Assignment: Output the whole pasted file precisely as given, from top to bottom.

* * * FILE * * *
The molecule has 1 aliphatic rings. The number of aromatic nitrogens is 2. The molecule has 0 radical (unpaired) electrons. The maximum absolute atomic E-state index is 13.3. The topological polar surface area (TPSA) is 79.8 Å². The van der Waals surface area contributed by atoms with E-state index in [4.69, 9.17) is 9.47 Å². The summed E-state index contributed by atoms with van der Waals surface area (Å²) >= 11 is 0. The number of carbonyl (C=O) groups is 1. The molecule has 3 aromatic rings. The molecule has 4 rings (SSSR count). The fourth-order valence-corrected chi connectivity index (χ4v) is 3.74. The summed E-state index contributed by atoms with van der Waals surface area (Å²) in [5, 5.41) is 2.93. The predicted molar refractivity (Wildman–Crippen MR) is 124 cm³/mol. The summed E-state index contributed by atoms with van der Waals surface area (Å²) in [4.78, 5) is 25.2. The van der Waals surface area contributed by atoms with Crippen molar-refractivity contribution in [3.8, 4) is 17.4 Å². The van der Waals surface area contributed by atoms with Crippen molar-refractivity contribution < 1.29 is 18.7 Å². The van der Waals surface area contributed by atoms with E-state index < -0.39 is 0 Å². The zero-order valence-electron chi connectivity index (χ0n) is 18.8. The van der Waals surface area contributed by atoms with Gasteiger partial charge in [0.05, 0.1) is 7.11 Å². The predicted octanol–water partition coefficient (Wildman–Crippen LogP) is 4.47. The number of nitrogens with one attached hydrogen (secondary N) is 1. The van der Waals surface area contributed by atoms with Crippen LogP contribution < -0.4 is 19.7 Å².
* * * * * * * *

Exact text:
The molecule has 1 aliphatic rings. The number of aromatic nitrogens is 2. The molecule has 0 radical (unpaired) electrons. The maximum absolute atomic E-state index is 13.3. The topological polar surface area (TPSA) is 79.8 Å². The van der Waals surface area contributed by atoms with E-state index in [4.69, 9.17) is 9.47 Å². The summed E-state index contributed by atoms with van der Waals surface area (Å²) >= 11 is 0. The number of carbonyl (C=O) groups is 1. The molecule has 3 aromatic rings. The molecule has 4 rings (SSSR count). The fourth-order valence-corrected chi connectivity index (χ4v) is 3.74. The summed E-state index contributed by atoms with van der Waals surface area (Å²) in [5, 5.41) is 2.93. The predicted molar refractivity (Wildman–Crippen MR) is 124 cm³/mol. The summed E-state index contributed by atoms with van der Waals surface area (Å²) in [4.78, 5) is 25.2. The van der Waals surface area contributed by atoms with Crippen molar-refractivity contribution in [3.8, 4) is 17.4 Å². The van der Waals surface area contributed by atoms with Crippen molar-refractivity contribution < 1.29 is 18.7 Å². The van der Waals surface area contributed by atoms with E-state index < -0.39 is 0 Å². The zero-order valence-electron chi connectivity index (χ0n) is 18.8. The van der Waals surface area contributed by atoms with Gasteiger partial charge in [0.05, 0.1) is 7.11 Å². The predicted octanol–water partition coefficient (Wildman–Crippen LogP) is 4.47. The number of nitrogens with one attached hydrogen (secondary N) is 1. The van der Waals surface area contributed by atoms with Crippen LogP contribution < -0.4 is 19.7 Å².